Former President Robert Mugabe’s name is synonymous with both Zimbabwe’s liberation struggle and its post-colonial politics. His role and that of his Zanu PF party have been central to the country’s dynamics since the early 1960s — and could well set the tone for the foreseeable future.
guest column: Brian Raftopoulos
For much of his political life Mugabe has often been viewed, in the words of one of his biographers Martin Meredith, as “secretive and solitary”, an “aloof and austere figure”.
However, he is described, there’s no doubt that Mugabe’s political legacy is highly contested. To understand how this happened, it’s necessary to examine his personal history; his political demise in 2017 and Zimbabwe’s deepening political and economic crisis more than a year after Mugabe’s ouster.
For the faction that has succeeded Mugabe, led by President Emmerson Mnangagwa, moving beyond the highly problematic legacy that they helped to create remains a daunting task.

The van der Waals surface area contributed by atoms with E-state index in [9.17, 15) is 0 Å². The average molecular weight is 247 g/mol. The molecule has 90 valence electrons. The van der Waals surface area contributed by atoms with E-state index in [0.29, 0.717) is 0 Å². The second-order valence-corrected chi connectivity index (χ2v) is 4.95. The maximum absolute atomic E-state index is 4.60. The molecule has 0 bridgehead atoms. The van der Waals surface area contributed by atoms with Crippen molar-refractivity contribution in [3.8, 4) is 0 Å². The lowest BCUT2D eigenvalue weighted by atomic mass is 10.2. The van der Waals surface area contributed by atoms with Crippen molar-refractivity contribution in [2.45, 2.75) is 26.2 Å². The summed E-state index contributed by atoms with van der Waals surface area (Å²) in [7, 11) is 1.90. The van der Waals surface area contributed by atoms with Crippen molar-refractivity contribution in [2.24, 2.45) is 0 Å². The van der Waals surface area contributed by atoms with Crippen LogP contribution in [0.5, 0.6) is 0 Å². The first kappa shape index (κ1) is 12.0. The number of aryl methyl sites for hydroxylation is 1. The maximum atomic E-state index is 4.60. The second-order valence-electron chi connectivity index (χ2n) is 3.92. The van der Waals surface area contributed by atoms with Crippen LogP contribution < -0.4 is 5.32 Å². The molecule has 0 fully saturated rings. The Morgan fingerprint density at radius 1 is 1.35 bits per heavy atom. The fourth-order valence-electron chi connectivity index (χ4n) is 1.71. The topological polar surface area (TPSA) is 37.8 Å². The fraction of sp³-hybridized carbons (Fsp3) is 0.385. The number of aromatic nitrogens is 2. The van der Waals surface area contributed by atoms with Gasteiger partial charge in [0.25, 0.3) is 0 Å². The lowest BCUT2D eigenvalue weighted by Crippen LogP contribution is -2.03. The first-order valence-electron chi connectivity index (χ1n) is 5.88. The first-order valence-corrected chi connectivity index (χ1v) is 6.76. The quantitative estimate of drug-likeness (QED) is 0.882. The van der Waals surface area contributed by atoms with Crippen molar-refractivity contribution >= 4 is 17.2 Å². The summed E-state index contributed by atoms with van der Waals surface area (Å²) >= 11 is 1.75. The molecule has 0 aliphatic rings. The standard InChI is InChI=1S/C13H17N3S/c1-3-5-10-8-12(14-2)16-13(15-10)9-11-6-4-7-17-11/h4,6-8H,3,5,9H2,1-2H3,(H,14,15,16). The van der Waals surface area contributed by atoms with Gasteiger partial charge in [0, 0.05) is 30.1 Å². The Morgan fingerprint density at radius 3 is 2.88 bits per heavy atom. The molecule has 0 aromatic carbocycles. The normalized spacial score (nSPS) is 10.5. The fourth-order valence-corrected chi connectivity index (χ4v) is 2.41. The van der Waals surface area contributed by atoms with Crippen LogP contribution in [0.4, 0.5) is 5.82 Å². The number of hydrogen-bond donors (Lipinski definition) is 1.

Mugabe was born 94 years ago at Kutama Mission in Zvimba District, west of what was then called Salisbury, the capital of then Southern Rhodesia (today’s Zimbabwe). He received a Jesuit education and was by many accounts an exceptional student.
In 1945 Mugabe left Kutama Mission with a teaching diploma. He won a scholarship to South Africa’s Fort Hare University in 1949. There he met other emerging nationalists and was introduced to Marxist ideas.
Armed with a BA degree in history and English Literature, Mugabe returned to Southern Rhodesia in 1952. He soon moved to the Northern Rhodesia (today’s Zambia) in 1955 to take up a teaching post. In 1958 he moved again, to a teacher training college in Ghana. There, a year after Ghana’s independence in 1957, he experienced the thrill and sense of possibility of a newly-independent African state. It was a seminal political moment for him.
Mugabe returned home in 1960 on extended leave to introduce his new wife Sally Hayfron to his family. Instead of returning to Ghana, he became entangled in nationalist politics. This included the turmoil that the two major nationalist parties, Zimbabwe African People’s Union (Zapu) and Zimbabwe African National Union (Zanu), split.
In 1963 he was arrested, along with many other nationalists. He was released after 11 years.